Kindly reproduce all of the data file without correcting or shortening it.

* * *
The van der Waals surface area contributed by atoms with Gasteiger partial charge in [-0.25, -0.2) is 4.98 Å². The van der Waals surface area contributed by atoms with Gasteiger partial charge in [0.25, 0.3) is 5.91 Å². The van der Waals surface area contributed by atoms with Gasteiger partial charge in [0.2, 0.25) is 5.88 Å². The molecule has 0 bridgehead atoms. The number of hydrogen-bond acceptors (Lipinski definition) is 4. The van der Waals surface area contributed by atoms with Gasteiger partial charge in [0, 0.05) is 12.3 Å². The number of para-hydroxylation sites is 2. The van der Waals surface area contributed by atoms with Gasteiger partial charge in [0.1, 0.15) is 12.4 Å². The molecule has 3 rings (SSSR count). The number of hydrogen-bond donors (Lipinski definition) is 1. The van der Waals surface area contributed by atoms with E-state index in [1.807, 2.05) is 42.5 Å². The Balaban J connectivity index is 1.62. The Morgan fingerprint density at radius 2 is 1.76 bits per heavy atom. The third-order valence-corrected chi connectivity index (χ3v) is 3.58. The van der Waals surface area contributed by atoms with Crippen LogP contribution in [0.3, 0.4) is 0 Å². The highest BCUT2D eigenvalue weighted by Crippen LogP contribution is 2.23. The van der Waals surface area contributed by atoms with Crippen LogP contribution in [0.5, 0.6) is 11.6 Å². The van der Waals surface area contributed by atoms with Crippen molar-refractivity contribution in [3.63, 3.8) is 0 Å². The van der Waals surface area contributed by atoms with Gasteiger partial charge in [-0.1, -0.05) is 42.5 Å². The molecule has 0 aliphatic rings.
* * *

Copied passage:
The van der Waals surface area contributed by atoms with Gasteiger partial charge in [-0.25, -0.2) is 4.98 Å². The van der Waals surface area contributed by atoms with Gasteiger partial charge in [0.25, 0.3) is 5.91 Å². The van der Waals surface area contributed by atoms with Gasteiger partial charge in [0.2, 0.25) is 5.88 Å². The molecule has 0 bridgehead atoms. The number of hydrogen-bond acceptors (Lipinski definition) is 4. The van der Waals surface area contributed by atoms with Gasteiger partial charge in [0, 0.05) is 12.3 Å². The number of para-hydroxylation sites is 2. The van der Waals surface area contributed by atoms with Gasteiger partial charge in [0.1, 0.15) is 12.4 Å². The molecule has 3 rings (SSSR count). The number of hydrogen-bond donors (Lipinski definition) is 1. The van der Waals surface area contributed by atoms with E-state index in [1.807, 2.05) is 42.5 Å². The Balaban J connectivity index is 1.62. The Morgan fingerprint density at radius 2 is 1.76 bits per heavy atom. The third-order valence-corrected chi connectivity index (χ3v) is 3.58. The van der Waals surface area contributed by atoms with Crippen LogP contribution in [0.3, 0.4) is 0 Å². The highest BCUT2D eigenvalue weighted by Crippen LogP contribution is 2.23. The van der Waals surface area contributed by atoms with Crippen LogP contribution in [0.5, 0.6) is 11.6 Å². The van der Waals surface area contributed by atoms with Crippen molar-refractivity contribution in [3.63, 3.8) is 0 Å². The van der Waals surface area contributed by atoms with Gasteiger partial charge in [-0.1, -0.05) is 42.5 Å². The molecule has 0 aliphatic rings.